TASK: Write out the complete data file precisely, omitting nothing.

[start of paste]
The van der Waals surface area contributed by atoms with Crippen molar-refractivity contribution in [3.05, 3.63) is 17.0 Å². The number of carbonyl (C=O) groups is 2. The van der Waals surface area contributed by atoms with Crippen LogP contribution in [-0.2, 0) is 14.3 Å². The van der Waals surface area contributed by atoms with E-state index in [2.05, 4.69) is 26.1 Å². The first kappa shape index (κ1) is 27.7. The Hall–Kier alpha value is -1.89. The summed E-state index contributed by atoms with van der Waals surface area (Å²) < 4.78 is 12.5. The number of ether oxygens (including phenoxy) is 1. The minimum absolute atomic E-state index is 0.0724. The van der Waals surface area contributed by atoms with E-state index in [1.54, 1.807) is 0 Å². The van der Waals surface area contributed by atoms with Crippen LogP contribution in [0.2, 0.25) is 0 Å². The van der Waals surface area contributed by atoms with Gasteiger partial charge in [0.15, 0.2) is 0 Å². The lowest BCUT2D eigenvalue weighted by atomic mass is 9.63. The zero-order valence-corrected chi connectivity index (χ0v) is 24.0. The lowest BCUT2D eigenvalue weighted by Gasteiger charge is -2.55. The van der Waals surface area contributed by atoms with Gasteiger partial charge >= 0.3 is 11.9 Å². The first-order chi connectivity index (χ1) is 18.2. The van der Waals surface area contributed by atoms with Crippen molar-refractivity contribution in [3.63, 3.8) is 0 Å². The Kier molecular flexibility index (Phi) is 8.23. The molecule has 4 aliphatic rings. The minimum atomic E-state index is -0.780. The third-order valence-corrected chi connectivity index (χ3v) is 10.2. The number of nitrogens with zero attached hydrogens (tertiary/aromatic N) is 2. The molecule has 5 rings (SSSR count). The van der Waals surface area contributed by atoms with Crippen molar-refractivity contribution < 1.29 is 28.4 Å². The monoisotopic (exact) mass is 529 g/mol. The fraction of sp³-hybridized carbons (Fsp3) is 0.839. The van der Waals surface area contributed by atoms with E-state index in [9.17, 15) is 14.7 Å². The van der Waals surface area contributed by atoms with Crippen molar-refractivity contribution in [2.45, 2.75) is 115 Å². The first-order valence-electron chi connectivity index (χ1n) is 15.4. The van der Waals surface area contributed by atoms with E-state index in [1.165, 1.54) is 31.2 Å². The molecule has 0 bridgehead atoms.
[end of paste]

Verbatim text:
The van der Waals surface area contributed by atoms with Crippen molar-refractivity contribution in [3.05, 3.63) is 17.0 Å². The number of carbonyl (C=O) groups is 2. The van der Waals surface area contributed by atoms with Crippen LogP contribution in [-0.2, 0) is 14.3 Å². The van der Waals surface area contributed by atoms with E-state index in [2.05, 4.69) is 26.1 Å². The first kappa shape index (κ1) is 27.7. The Hall–Kier alpha value is -1.89. The summed E-state index contributed by atoms with van der Waals surface area (Å²) < 4.78 is 12.5. The number of ether oxygens (including phenoxy) is 1. The minimum absolute atomic E-state index is 0.0724. The van der Waals surface area contributed by atoms with E-state index in [1.54, 1.807) is 0 Å². The van der Waals surface area contributed by atoms with Crippen LogP contribution in [0.2, 0.25) is 0 Å². The van der Waals surface area contributed by atoms with Gasteiger partial charge in [0.15, 0.2) is 0 Å². The lowest BCUT2D eigenvalue weighted by atomic mass is 9.63. The zero-order valence-corrected chi connectivity index (χ0v) is 24.0. The lowest BCUT2D eigenvalue weighted by Gasteiger charge is -2.55. The van der Waals surface area contributed by atoms with Gasteiger partial charge >= 0.3 is 11.9 Å². The first-order chi connectivity index (χ1) is 18.2. The van der Waals surface area contributed by atoms with Crippen molar-refractivity contribution in [3.63, 3.8) is 0 Å². The Kier molecular flexibility index (Phi) is 8.23. The molecule has 4 aliphatic rings. The minimum atomic E-state index is -0.780. The third-order valence-corrected chi connectivity index (χ3v) is 10.2. The number of nitrogens with zero attached hydrogens (tertiary/aromatic N) is 2. The molecule has 5 rings (SSSR count). The van der Waals surface area contributed by atoms with Crippen molar-refractivity contribution < 1.29 is 28.4 Å². The monoisotopic (exact) mass is 529 g/mol. The fraction of sp³-hybridized carbons (Fsp3) is 0.839. The van der Waals surface area contributed by atoms with E-state index in [9.17, 15) is 14.7 Å². The van der Waals surface area contributed by atoms with Crippen molar-refractivity contribution in [2.45, 2.75) is 115 Å². The first-order valence-electron chi connectivity index (χ1n) is 15.4. The van der Waals surface area contributed by atoms with E-state index in [1.165, 1.54) is 31.2 Å². The molecule has 0 bridgehead atoms.